Andrew Alexander comes down on the side of permitting anonymous comments and monitoring them.
He believes there are legitimate reasons for people who cannot identify themselves --- either for fear of reprisals or because their work would not permit it --- and sees their contribution as more important to encourage than a system that would demand transparency to drive out the cranks.
He points to new technology coming to the Post --- others, presumably, too --- that provides a preferred ranking to those with experience commenting appropriately.
"Anonymous loudmouths can still shout, but trusted commenters will be easier to hear," he says.
Which might be easy for him to say because the Post has a relatively large staff to review the comments and delete the inappropriate ones. Smaller newsrooms are finding it much more difficult to cope, even when they have filters for words and phrases (the filters are pretty easy to circumvent).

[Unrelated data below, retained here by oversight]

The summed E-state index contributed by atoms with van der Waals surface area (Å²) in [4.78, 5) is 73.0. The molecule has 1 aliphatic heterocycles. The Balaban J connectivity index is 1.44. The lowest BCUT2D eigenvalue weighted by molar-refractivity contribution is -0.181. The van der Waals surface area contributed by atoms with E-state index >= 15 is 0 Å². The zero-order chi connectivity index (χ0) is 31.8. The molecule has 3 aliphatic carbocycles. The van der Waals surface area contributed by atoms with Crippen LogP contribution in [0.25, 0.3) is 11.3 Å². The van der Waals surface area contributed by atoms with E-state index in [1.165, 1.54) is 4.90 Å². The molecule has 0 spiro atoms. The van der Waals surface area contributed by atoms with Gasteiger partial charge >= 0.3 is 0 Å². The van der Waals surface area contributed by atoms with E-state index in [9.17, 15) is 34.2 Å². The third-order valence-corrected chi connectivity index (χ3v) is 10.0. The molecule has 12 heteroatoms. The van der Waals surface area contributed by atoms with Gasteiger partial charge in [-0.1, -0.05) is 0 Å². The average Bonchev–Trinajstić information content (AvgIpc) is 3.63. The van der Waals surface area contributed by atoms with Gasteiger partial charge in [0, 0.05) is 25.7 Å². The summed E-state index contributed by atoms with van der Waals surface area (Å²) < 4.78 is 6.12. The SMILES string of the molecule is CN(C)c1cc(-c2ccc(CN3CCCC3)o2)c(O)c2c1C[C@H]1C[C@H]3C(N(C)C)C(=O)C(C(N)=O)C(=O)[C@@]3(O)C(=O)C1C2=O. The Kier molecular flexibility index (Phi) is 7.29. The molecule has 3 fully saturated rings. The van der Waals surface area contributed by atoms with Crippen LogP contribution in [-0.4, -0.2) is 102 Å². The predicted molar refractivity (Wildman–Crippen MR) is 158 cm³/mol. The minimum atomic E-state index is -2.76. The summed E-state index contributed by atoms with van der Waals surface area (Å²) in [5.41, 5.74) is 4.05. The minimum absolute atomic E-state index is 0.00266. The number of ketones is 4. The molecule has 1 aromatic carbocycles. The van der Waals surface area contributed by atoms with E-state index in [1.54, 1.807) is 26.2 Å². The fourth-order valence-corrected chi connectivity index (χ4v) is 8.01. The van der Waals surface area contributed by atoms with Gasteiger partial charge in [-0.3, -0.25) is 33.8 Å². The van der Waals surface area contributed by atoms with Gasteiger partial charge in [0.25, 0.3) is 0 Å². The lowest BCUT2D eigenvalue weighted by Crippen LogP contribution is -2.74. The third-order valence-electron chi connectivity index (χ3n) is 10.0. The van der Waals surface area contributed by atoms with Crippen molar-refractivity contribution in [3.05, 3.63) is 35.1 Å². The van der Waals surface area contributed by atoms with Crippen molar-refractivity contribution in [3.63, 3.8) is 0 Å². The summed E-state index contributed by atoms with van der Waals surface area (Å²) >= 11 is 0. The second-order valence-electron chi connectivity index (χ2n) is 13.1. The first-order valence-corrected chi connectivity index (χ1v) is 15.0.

Most difficult are the libelous comments, and different countries have different challenges in not only the definition of defamation but the publishers' responsibilities and how they are legally defined.
Even a so-called "skinny registration," in which someone has to provide an email address, is potentially a big help in dissuading inappropriate remarks and identifying who said what.
What isn't clear is whether it's also a big impediment to traffic and comments. In other words, is the culture of free expression so embedded that even a lighthanded registration will encourage people to go elsewhere and discuss?